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Denver — Markets are expecting lower gas prices to return to the Permian Basin next year as surging production overwhelms West Texas again before key midstream capacity expansions enter service in 2021.

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Commodities 2020 | S&P Global Platts

Over the past 10 months, the 2020 forward curve at Waha has witnessed a steady decline, with shoulder-season prices for April and May tumbling into the low 30 cents/MMBtu area -- down from more than $1.70/MMBtu as recently as the first quarter, S&P Global Platts data shows.

That evolution has tracked the market's optimism for the basin's production growth potential, but also its doubts over producers' capacity to efficiently move that supply to market next year.

Following the September 25 start-up of Kinder Morgan's 2 Bcf/d Gulf Coast Express Pipeline, Permian producers have responded with a staggering 1.3 Bcf/d, or 12%, surge in output.

In December, Permian production has averaged nearly 11.8 Bcf/d and continues to test record levels at over 12 Bcf/d, data from Platts Analytics shows.

As production edges upward, market jitters over midstream constraints in 2020 have reemerged -- especially following recent third-quarter earnings calls when executives at Kinder Morgan announced a three-month delay to the start-up of the company's 2.1 Bcf/d Permian Highway Pipeline.

Regulatory approvals for the project, which have been slower to come than previously anticipated, have now delayed the pipeline's estimated in-service date to the first quarter of 2021.

In its most recent update, Kinder said construction on the western spread of the project had already begun near Waha and that the pipeline had secured about 85% of its required right-of-way.

CAPACITY

According to a midstream analysis from Platts Analytics, the Permian's effective production takeaway capacity maxes out around 12 Bcf/d. Including an estimated 700 MMcf/d absorbed by local demand, producers in West Texas could push output to about 12.7 Bcf/d, at which point in-basin cash prices are likely to turn negative again, as they did sporadically from March through October 2019.

The wider West Texas-Gulf Coast price spreads implied by a negative Permian cash market, though, could ultimately see takeaway capacity expand to about 12.7 Bcf/d as shippers max out spare and interruptible capacity, particularly on intrastate pipelines.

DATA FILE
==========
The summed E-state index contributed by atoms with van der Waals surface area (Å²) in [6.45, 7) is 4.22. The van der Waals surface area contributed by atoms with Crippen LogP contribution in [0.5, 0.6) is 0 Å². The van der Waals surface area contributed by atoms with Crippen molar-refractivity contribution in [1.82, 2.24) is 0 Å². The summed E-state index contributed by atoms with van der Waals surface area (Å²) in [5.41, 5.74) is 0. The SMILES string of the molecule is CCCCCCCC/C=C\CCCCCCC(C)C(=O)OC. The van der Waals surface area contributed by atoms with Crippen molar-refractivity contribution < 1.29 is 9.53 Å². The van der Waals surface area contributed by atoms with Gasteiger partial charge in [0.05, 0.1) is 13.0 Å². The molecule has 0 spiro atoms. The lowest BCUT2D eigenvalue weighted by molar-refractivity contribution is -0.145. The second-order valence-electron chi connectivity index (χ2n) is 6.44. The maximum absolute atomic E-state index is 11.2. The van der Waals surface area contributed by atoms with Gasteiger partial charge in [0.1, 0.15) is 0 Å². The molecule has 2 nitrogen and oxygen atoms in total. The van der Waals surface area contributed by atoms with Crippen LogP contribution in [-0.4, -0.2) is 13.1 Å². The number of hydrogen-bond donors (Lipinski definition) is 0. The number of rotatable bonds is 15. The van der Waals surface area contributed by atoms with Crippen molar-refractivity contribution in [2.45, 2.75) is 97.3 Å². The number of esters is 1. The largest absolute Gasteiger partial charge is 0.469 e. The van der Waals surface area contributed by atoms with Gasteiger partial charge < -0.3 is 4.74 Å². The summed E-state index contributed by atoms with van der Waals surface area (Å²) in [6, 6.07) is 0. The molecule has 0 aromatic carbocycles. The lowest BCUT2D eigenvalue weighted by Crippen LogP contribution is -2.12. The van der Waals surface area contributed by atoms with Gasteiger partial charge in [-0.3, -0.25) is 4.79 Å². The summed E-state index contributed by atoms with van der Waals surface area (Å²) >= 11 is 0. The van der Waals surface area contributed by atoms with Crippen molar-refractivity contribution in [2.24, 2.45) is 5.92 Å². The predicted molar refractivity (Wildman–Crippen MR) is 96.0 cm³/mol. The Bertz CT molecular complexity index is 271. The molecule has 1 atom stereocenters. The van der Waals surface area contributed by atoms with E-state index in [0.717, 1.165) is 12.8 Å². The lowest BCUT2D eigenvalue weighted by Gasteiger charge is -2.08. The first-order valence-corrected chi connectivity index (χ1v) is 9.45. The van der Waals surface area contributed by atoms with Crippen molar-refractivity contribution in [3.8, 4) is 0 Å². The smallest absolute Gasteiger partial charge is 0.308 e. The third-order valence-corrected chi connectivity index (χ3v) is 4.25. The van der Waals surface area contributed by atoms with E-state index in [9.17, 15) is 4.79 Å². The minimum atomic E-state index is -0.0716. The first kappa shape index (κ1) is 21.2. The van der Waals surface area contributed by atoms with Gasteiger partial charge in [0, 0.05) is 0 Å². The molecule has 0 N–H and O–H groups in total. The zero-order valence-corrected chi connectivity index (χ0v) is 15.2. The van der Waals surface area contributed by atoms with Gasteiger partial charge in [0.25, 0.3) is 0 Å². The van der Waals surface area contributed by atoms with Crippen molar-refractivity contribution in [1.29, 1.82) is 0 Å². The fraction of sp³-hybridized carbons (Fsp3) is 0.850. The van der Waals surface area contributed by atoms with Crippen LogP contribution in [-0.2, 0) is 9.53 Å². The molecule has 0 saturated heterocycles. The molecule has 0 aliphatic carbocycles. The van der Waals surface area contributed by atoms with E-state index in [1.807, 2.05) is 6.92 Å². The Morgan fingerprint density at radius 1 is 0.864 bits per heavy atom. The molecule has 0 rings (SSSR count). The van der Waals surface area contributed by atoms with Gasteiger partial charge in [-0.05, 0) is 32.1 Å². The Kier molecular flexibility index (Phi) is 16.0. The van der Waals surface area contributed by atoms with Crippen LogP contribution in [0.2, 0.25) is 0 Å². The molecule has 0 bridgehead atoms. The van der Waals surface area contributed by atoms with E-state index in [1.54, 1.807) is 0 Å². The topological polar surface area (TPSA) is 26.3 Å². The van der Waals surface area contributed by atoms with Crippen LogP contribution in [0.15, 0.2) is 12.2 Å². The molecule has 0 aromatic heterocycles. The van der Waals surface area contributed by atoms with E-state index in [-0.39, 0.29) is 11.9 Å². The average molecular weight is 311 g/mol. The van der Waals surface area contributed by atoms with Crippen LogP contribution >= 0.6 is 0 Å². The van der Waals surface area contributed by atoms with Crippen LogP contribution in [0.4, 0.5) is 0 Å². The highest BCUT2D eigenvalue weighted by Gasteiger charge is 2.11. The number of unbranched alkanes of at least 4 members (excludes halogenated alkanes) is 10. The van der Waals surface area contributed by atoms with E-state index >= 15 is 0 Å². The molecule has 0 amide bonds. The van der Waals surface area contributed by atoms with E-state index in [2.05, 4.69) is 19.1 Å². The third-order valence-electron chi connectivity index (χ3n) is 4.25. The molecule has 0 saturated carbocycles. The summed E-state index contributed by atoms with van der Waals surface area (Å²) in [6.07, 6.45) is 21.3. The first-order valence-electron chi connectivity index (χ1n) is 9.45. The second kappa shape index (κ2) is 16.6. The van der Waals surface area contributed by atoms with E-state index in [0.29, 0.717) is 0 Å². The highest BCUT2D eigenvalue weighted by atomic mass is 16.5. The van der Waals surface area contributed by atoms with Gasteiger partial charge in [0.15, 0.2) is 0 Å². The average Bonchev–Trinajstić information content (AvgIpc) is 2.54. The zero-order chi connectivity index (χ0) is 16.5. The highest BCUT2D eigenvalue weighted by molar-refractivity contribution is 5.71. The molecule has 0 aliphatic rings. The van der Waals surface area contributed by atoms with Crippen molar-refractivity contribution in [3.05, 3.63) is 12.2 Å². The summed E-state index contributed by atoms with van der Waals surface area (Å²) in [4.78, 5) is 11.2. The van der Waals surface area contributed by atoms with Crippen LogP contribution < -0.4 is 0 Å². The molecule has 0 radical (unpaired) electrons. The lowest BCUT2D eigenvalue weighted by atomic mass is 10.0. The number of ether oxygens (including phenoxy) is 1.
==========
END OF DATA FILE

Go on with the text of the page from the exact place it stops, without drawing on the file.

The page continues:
Under that scenario, total Permian output could reach as high as 13.5 Bcf/d prior to the start-up of new midstream projects, according to high-side estimates from Platts Analytics.

EXPANSIONS

The recent delay of the Permian Highway Pipeline raises serious doubts for market observers over the Permian Basin's capacity to continue growing oil and associated gas production next year.

One potential outlet for incremental production in 2020 could come from the start-up of a distant pipeline project in central Mexico that could enter service as soon as the first quarter of 2020.

The nearly 890 MMcf/d Villa de Reyes -- Aguascalientes -- Guadalajara pipeline segment forms the southernmost component of Fermaca's Wahalajara pipeline system -- a privately developed network designed to move US gas from West Texas to central Mexico.

When the project enters service, Platts Analytics expects that as much as 380 MMcf/d of incremental Permian production could flow from Waha to the border on the Roadrunner Gas Transmission Pipeline and the Trans-Pecos Pipeline.

Following the start-up of the Wahalajara system, Permian operators could wait another year before capacity on the Permian Highway project enters service in Q1 2021.

An FID on the 2 Bcf/d Whistler Pipeline in June by developers, MPLX, WhiteWater Midstream, Stonepeak Infrastructure Partners and West Texas Gas, means that Permian producers can bank on combined midstream capacity growth of at least 4.1 Bcf/d in 2021. The 42-inch diameter, 475-mile Whistler Pipeline will deliver gas from multiple upstream locations around the Waha Hub, to the Agua Dulce area in South Texas. The project will also source gas directly from processing plants in the Midland Basin via a 50-mile, 30-inch diameter pipeline lateral, among other interconnections.

A second project announced by WhiteWater Midstream and MPLX in November, looks to expand capacity of the Agua Blanca intrastate gas pipeline system to 3 Bcf/d from 1.4 Bcf/d. While that project will improve downstream optionality and intra-basin connectivity in the Delaware Basin of West Texas, no start-up date for the project has yet been announced.

Beyond the aforementioned expansions, at least four additional production-supporting pipeline projects with early 2020s start-up dates have also been proposed by developers -- none of which have reached a positive final investment decision yet.

Commodities 2020 | S&P Global Platts

--J. Robinson, jrobinson@spglobal.com

--Edited by Jonathan Loades-Carter, jonathan.carter@spglobal.com

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